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News
9 September 2019

Planting the seeds of science diplomacy

Climate chaos, infectious outbreaks, water shortages and disaster risks – all cross borders, and all are related to science. The latest AAAS-TWAS course in science diplomacy worked to train a new cadre of science diplomats to meet future needs.

 

Ice is thawing and permafrost is melting across the Arctic region, and nations are exploring how to tap the new sources of natural resources such as gas and oil reservoirs. But the changes are disrupting the life and culture of indigenous communities throughout the polar region. Long considered distant and desolate, the Arctic suddenly seems a geopolitical flashpoint, and the local communities at risk. 

The Arctic is just one of many examples where the future of a population and of a region needs attention at various levels by scientists, diplomats and policymakers. But there is a problem: scientists, diplomats and policymakers often come from different cultures and speak different languages.

At a recent course organised by the American Association for the Advancement of Science (AAAS) and TWAS, participants were trained in how to organize their own courses and educate future science diplomats in their home countries.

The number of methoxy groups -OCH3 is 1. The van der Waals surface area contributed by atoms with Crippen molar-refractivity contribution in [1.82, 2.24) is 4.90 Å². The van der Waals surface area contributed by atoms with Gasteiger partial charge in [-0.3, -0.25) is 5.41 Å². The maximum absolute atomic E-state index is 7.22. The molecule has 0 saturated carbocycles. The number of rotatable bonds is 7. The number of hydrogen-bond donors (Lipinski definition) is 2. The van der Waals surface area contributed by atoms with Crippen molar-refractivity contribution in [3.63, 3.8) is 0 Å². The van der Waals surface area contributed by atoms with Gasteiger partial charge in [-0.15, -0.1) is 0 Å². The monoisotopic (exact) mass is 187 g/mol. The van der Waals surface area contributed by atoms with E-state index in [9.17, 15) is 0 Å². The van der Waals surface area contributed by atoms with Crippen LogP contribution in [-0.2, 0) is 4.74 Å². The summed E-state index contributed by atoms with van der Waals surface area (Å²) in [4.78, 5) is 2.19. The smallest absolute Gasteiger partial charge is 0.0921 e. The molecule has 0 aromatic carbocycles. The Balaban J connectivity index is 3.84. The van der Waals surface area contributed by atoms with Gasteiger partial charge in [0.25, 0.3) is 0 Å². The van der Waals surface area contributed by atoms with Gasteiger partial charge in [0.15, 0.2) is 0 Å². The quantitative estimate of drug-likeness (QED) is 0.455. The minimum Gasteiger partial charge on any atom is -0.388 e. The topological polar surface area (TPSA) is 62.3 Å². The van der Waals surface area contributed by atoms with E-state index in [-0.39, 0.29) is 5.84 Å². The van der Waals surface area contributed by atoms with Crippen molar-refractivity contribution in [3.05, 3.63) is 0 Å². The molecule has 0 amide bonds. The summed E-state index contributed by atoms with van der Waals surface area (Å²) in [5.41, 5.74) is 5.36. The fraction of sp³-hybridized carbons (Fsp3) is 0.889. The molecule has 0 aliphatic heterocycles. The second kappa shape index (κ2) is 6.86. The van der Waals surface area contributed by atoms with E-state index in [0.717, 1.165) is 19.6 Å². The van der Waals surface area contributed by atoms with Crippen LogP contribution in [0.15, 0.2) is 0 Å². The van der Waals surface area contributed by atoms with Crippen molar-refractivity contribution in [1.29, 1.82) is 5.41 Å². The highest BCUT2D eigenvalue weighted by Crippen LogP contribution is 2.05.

"I have some knowledge in science diplomacy, as my office works on science advice capacity building," explained Oscar Reyes of El Salvador, a science officer for the International Science Council Regional Office for Latin America and the Caribbean. "But I still have a long way to go. So when I heard about this course I thought I should be here. I want to learn the best way to organize an online course on scientific advice. I want to be the go-to person."

The AAAS-TWAS science diplomacy programme is a globally respected initiative in the field of science diplomacy. Starting with the first course in 2014, the annual courses have hosted more than 350 scientists, diplomats and policy experts from more than 70 nations.

Global challenges, local learning

This year the "Train the Trainers" course, held from 26-28 August, was designed around a new setup, as a natural evolution of past editions. The focus was on training future science diplomacy ambassadors through hands-on activities. The goal was to offer them strategies and tools so that they could return home and, through courses and activities tailored for their home institutions and countries, forge a future class of science diplomats.

"With the explosive growth of science diplomacy courses we felt we needed to offer a new format," explained Peter McGrath, the coordinator of science diplomacy/science policy programme. "Hopefully, this new formula will enable participants to develop their own quality course, locally tailored but inspired by global challenges."

"Science diplomacy works when there are practitioners of it – people who understand the value of international relations, foreign policy, and the scientific process and can apply the combination in their work," said Julia MacKenzie, senior director of international affairs at AAAS in Washington, D.C.